VENICE, Italy — While climatologists use highly technical instruments and satellites to measure rise in global sea levels, Venetians suggest a much simpler method: just count the steps of centuries-old buildings that are now under water.
"When the palazzos on the Grand Canal were built around the 16th century, the main sea level was below the first step," Giovanni Cecconi, the president of the Venice Resilience Lab, tells NBC News.
"Nowadays, the water is about 3 feet over it. Divide that by 500 years, and you'll get an average sea rise of up to half a feet per century."
The whole city, Cecconi says, can be used as one beautiful ruler that has been measuring the changes in the average sea level across the centuries. He took NBC News for a ride on his small motorboat across the canals on a day of exceptionally low tide, when the water temporarily recedes to reveal the city's hidden treasures claimed by the sea.
"Do you see those heads of lions?" Cecconi asks, referring to a sequence of statues sculpted at the base of a palazzo. "They are all well below the green line, the main sea level drawn up by the algae. These days they are almost always underwater, but when this building was built in the 1500s, they were well visible to guests who entered it."
There is a pressing need to act. In November, a 6-foot-high tide — the second highest ever recorded — pushed by 35 mph winds submerged 80 percent of Venice. The seawater flooded shops, restaurants, residential ground floors and even the Basilica in St. Mark's Square, causing damage in excess of $1 billion.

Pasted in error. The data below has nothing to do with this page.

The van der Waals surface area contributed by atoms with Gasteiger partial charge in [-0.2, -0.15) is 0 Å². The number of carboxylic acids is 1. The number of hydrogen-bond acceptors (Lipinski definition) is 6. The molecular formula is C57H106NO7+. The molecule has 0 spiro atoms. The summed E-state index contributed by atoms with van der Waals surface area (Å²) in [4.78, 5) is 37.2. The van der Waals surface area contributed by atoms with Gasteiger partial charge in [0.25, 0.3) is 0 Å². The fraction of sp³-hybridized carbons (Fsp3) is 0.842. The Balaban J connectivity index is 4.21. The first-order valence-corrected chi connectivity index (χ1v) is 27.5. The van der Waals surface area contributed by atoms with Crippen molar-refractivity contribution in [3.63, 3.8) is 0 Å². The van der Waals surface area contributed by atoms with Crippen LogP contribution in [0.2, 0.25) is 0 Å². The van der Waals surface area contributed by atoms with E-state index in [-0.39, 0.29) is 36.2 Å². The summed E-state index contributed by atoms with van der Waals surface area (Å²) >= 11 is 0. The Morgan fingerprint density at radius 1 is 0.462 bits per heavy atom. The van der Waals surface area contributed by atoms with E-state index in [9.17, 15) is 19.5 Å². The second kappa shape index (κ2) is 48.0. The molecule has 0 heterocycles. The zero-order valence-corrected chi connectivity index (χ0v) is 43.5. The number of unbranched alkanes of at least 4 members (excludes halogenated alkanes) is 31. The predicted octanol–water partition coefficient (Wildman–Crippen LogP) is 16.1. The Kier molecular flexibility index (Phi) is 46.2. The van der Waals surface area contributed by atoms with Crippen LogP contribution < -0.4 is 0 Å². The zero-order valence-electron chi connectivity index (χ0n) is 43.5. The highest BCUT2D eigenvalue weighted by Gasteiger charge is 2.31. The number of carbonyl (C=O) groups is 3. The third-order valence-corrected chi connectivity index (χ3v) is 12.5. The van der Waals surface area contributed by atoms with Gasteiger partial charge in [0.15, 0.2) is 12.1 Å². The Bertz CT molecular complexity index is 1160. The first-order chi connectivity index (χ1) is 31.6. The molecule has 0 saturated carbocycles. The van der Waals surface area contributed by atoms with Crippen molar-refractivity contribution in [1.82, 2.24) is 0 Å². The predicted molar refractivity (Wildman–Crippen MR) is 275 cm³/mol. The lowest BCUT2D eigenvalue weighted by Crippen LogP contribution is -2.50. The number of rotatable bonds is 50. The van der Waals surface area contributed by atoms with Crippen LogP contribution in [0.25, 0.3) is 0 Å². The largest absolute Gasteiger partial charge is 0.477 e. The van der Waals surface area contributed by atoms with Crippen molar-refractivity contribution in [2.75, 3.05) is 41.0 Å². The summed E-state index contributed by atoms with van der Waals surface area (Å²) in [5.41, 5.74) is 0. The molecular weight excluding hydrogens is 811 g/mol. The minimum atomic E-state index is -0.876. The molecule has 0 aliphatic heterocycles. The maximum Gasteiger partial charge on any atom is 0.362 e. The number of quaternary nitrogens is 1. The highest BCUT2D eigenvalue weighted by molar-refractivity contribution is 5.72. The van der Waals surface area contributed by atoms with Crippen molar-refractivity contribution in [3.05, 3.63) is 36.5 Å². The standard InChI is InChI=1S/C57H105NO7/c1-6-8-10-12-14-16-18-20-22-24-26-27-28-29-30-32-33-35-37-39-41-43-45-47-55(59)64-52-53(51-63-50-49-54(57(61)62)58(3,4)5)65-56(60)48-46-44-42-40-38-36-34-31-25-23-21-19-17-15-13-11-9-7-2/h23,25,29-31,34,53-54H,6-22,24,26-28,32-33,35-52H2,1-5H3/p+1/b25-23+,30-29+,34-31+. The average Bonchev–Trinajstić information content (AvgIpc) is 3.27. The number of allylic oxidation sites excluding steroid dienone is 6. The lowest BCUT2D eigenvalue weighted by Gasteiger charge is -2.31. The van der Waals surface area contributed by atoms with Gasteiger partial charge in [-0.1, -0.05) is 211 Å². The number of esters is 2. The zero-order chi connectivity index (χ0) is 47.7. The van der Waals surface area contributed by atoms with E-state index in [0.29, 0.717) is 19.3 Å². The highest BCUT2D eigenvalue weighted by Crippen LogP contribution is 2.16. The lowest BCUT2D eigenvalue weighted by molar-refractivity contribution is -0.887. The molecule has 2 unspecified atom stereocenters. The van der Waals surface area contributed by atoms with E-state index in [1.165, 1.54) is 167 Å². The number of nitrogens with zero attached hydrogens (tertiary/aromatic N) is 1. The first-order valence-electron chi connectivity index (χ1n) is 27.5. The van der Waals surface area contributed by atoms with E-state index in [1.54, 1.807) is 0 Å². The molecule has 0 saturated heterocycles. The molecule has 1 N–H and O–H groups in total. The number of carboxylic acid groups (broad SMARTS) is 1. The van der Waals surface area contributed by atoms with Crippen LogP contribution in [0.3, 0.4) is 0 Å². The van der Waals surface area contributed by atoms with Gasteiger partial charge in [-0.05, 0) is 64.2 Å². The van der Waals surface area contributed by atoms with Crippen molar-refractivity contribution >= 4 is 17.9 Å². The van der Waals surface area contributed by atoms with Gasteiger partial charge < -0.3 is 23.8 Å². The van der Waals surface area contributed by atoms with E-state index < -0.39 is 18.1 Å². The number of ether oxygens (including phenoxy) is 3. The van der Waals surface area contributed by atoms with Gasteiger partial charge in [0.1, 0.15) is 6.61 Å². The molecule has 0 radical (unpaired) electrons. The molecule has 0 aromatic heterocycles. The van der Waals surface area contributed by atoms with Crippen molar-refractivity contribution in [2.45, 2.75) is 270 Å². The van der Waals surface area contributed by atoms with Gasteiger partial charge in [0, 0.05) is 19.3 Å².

While scientists around the world warn about the threat posed by rising seas, Venice has had the tide literally at its doorstep since its foundation — it has been adapting to it for centuries in innovative ways that can serve as an example to other coastal cities across the globe.
"What the Venetians are teaching is that when you live close to the water, you live in a continuously changing environment, in which you need the water but you also need the protection from the water," Cecconi says. "This is a continuous challenge that forces you to think and find new solutions."
Until not long ago, those solutions included raising the city at the same speed as the water by adding steps and layers to the city's banks, as well as sacrificing ground floors by walling up its doors once the water got to their level.
But the drastic acceleration in the rise of sea levels and the consequent higher and more frequent high tides mean that there is a need for new, drastic solutions.
"In the past 25 years, we noticed that the sea level has been rising four times as fast as in previous years. So we have no choice but to try to keep the excess of seawater out of the lagoon," Cecconi says.
The way to do that is as simple in theory as it is complicated in practice: a system of barriers that rest at the bottom of the three inlets that separate the Venetian Lagoon from the Adriatic Sea, which are then raised to form a floodgate only when the sea rises above critical levels.
The project's name, MOSE, is a nod to the prophet who parted the Red Sea. Its construction time frame is also of biblical proportion: The floodgate system has been under construction for the past 17 years and was initially meant to be completed by 2012. But a series of corruption scandals, rising costs and political controversies has delayed the project, which is yet to become fully operational.